Bill Morneau came to London with a ready non-answer regarding Britain's possible departure from the European Union. It was a matter, Canada's Finance Minister said again and again on Friday, for the British people to decide.
The debate over a potential "Brexit" from the EU has already taken over talk shows, newspaper headlines and pub conversations here, three months before a decisive referendum set for June 23. Quirkily, Canada – and its painstakingly-negotiated-but-not-yet-signed trade agreement with the EU – has been thrust to the centre of the argument, with both the pro- and anti-EU camps holding the country up as an example of what the United Kingdom might expect the day after a vote to break with Brussels.
With all that at stake, Mr. Morneau clearly hoped to say as little on the topic as possible during a one-day stop here. His mission in London was to explain the Liberal government's new budget to economists and prospective investors, not to get involved in the U.K.'s most heated political debate since the Iraq war.
"I think that the British people will make a decision that's their decision to make," he told a breakfast briefing for London-based bankers and economists hosted by the Canadian High Commission.
That wasn't nearly good enough for some of those who had gathered to hear Mr. Morneau speak. Not with opinion polls so tight – the most recent "poll of polls" (taking into account the results of the six most recent surveys) shows 51 per cent intend to vote "Remain" on June 23, versus 49 per cent who say they will vote Leave – and both sides are doing all they can to accumulate endorsements from business leaders and foreign governments.
The Leave side, informally headed by London Mayor Boris Johnson, has pointed to Canada's deal with the EU as proof that a country can have a good trading relationship with the EU without having to deal with all the bureaucracy, and the sacrifices of sovereignty, that come with being partly governed from Brussels.
The proposed free-trade pact between Canada and the EU, known as the Comprehensive Economic and Trade Agreement, would eliminate 98 per cent of tariff barriers and is considered the most extensive such deal between the EU and any non-member state.
"I think we can strike a deal as the Canadians have done based on trade and getting rid of tariffs. It's a very, very bright future I see," Mr. Johnson said last month in one of his first stump speeches after publicly breaking with Prime Minister David Cameron and declaring that he would support the pro-Brexit side.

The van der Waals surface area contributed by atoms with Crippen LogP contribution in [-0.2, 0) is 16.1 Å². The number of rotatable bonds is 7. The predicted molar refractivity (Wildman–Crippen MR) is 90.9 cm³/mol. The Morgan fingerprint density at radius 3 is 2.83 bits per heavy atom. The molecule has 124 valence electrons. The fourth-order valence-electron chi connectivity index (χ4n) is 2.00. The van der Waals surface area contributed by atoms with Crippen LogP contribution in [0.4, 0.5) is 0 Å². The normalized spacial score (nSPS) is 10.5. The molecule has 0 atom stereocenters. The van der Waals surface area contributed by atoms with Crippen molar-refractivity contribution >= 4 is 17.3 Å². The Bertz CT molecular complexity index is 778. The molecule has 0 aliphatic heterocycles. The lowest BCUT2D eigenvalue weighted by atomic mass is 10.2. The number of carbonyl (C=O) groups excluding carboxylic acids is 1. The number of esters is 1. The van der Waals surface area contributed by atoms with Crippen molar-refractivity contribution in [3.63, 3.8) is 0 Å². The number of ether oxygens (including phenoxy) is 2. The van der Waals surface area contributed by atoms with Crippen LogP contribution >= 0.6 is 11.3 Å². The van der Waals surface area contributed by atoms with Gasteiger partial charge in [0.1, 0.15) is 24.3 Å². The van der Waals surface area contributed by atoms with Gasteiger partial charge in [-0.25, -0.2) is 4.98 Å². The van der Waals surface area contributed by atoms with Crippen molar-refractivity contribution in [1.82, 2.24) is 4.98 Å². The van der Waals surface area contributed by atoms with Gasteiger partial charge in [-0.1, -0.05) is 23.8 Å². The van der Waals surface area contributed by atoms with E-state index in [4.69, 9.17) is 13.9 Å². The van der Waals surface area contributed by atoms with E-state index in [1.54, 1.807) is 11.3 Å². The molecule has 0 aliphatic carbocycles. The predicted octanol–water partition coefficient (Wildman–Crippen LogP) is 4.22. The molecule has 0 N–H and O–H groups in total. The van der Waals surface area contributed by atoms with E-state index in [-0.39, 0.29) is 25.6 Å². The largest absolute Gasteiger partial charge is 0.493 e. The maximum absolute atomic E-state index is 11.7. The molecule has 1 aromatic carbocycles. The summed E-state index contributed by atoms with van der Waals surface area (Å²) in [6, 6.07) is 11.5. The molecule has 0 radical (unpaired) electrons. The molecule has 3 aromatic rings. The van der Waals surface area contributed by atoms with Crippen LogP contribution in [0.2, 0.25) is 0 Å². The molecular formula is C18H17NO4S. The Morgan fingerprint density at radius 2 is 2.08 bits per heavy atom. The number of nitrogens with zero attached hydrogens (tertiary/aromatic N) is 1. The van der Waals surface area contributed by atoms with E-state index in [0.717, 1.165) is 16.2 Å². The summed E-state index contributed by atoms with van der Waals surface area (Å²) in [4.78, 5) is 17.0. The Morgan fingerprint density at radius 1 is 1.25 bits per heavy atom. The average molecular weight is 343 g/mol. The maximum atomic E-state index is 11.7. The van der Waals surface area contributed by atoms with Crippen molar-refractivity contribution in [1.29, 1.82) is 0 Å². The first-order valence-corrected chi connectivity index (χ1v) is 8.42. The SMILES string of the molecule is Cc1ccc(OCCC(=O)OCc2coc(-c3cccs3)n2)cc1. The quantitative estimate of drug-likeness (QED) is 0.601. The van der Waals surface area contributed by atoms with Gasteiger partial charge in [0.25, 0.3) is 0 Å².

Meanwhile, the Remain camp has taken to pointing out that the Canada-EU deal still has not been ratified by Brussels – after more than six-and-a-half years of negotiations – and that also it falls well short of the benefits of full membership. Services are one sector not covered by the proposed agreement, and tariffs remain in several industries that are crucial to the British economy, such as automobiles and beef.
"I don't want us to be Canada. I want us to be Great Britain," Chancellor George Osborne retorted shortly after Mr. Johnson raised Canada as an example.
Mr. Morneau's careful remarks on Friday – he told reporters afterward that he wanted "to be respectful of the British people" – were unlikely to make many headlines here, although his refusal to take a stand clearly worried some on the Remain side who were hoping that Canada would add its voice to those that have voiced concern about the potential impacts of a "Brexit."
On Friday, Mr. Morneau was asked three times to take a stand on the coming referendum, and was gently scolded when he refused.
"I was a little disappointed in your answer on the coming referendum," Anthony Cary, a former British high commissioner to Canada, told Mr. Morneau during a question-and-answer session following the Finance Minister's speech. He asked Mr. Morneau to clarify whether he agreed that it was in Canada's interest to see Britain inside a strong EU.
Mr. Morneau again ducked the question, as well as a barbed follow-up from a businessman who asked the minister to confirm that Britain, if it were to leave the EU, would revert to a higher tariff relationship with Canada.
"The fact that you respect our internal decision-making has not prevented other world leaders, such as President [Barack] Obama, from making absolutely clear that, in their view – from Washington, and I'm really disappointed that it's not shared from Ottawa – the best outcome of this debate would be for U.K. to remain in the EU," the frustrated businessman said. "I don't see why that's a difficult thing for the Canadian government to say."
But Mr. Morneau was not willing to be drawn into the debate. He praised the trade deal Canada has negotiated with the EU as an "excellent agreement," but he demurred when asked whether Britain should draw any lessons from how long it has taken Ottawa and Brussels to get this close to a deal.
Asked what kind of economic impact a British exit from the EU might have on the Canada-Britain trading relationship, he said only that "our relationship with the U.K. is strong, it has been strong, it will be strong."
Explaining his caution, he said Canada had "a lot of experience in our country with referendums. That is something that we always think about when we think about [referendums in] other countries."
Other governments have not been as careful. U.S. President Barack Obama, who has already spoken in favour of Britain staying in the EU, is expected to make an even louder intervention when he arrives here later this month on an official visit.
Meanwhile, former Bank of Canada governor Mark Carney – who now heads the Bank of England – ignited a political firestorm last month when he told a House of Commons committee that the possibility of a Brexit was "the biggest domestic risk to financial stability" the U.K. currently faces.